the traffic flow in streets surrounding the parks, Moinhos de Vento Park showed a higher traffic flow compared to Germânia Park and Marinha Park (p < 0.05) being the number of cars/minute of 108 and 36, respectively. Also, Marinha Park demonstrated increased traffic flow compared to Germânia Park (p < 0.05), with 69 cars/minute.

4. Discussion

The results of this study showed a seasonal variation of pollutants concentrations among urban parks, demonstrating that mainly season 1 and 3 had higher concentrations of NO2 and O3. The unique meteorological measure that may potentially interfere in this variation is temperature. So, in the seasons with lower temperature, an increase on traffic–related air pollution concentration was detected. Furthermore, there was no difference among parks concentration of NO2 and O3, neither a gradient of the pollution dispersion was observed in this study.

The absence of difference in NO2 and O3 concentration among parks during the year indicates that studied parks demonstrated similar levels of air pollutants. However, the seasonal variation observed in our study influence the concentration of pollutants concentrations, given that an increase in NO2 and O3 concentrations was observed in the coldest seasons (1 and 3). In contribution to our result, cold seasons are associated with high pollution episodes, being the highest levels of pollutants occurring in winter [30] [31] [32] [33]. During low temperature and winter days, thermal inversion is commonly observed, and, in this period, the concentration of pollutants tends to be higher, leading to a poor air quality environment [34]. Also, parks could intensify low temperature and contribute to pollution concentration due to the shading and cooling effect caused by trees that act as barrier of pollutants [35] [36].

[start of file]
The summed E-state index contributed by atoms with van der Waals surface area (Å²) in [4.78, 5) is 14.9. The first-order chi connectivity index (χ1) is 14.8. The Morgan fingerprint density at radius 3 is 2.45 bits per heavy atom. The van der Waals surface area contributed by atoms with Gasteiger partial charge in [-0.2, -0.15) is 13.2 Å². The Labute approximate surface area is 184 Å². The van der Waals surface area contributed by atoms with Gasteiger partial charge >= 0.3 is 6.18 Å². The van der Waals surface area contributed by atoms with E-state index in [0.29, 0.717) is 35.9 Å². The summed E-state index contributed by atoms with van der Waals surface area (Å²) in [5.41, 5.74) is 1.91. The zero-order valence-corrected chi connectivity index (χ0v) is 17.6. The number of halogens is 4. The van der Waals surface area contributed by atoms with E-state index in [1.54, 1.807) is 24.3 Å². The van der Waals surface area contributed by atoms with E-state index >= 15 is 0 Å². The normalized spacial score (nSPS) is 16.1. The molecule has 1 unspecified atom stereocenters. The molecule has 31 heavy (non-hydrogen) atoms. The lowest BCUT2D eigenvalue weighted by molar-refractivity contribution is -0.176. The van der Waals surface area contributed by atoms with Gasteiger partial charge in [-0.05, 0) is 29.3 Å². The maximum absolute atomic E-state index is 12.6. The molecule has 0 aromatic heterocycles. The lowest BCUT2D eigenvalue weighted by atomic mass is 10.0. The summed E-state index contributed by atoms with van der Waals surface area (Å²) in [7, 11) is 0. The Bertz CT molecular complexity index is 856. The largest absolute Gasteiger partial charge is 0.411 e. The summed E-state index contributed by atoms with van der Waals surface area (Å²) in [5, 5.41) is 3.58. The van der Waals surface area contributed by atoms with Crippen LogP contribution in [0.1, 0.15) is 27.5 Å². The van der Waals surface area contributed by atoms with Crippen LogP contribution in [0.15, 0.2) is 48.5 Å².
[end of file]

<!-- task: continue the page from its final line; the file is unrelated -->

Season 3 of Marinha do Brasil Park had increased levels of O3 when compared to all seasons in other parks. Despite vegetation of urban parks be recognized to mitigate the pollutants concentration in green areas, some characteristics must be taken into account, as structural aspects: vegetation structure, composition and management, considering the components in terms of trees, shrubs, herbaceous vegetation and lawns [21] [36]. So, the difference observed in our study may be a result from structural characteristics of Marinha do Brasil Park.

The formation of a pollution gradient depends on distance, barriers and type of pollutant, and a decay of half of the maximum concentration pollutant could occurred at a distance around 150 m from the source [37] [38] [39]. In our study, we evaluated the concentration of NO2 and O3 in a gradient way with sites 15 m from each other, starting in the board of the park through the center, summering 75 m and no difference was observed among the sites. In a study of Chang and colleagues (2015), a framework to inform exposure estimates for traffic–related air pollutants with a high spatial resolution was developed and it was demonstrating that concentrations of traffic-related air pollutants drop by over 40% within 200 m away from the roadway [40]. So, the distance analyzed in our study was not enough to cause a decrease in NO2 and O3 concentrations. Overall, urban parks from Porto Alegre are not sufficiently extensive to mitigate the pollution concentration by dispersion.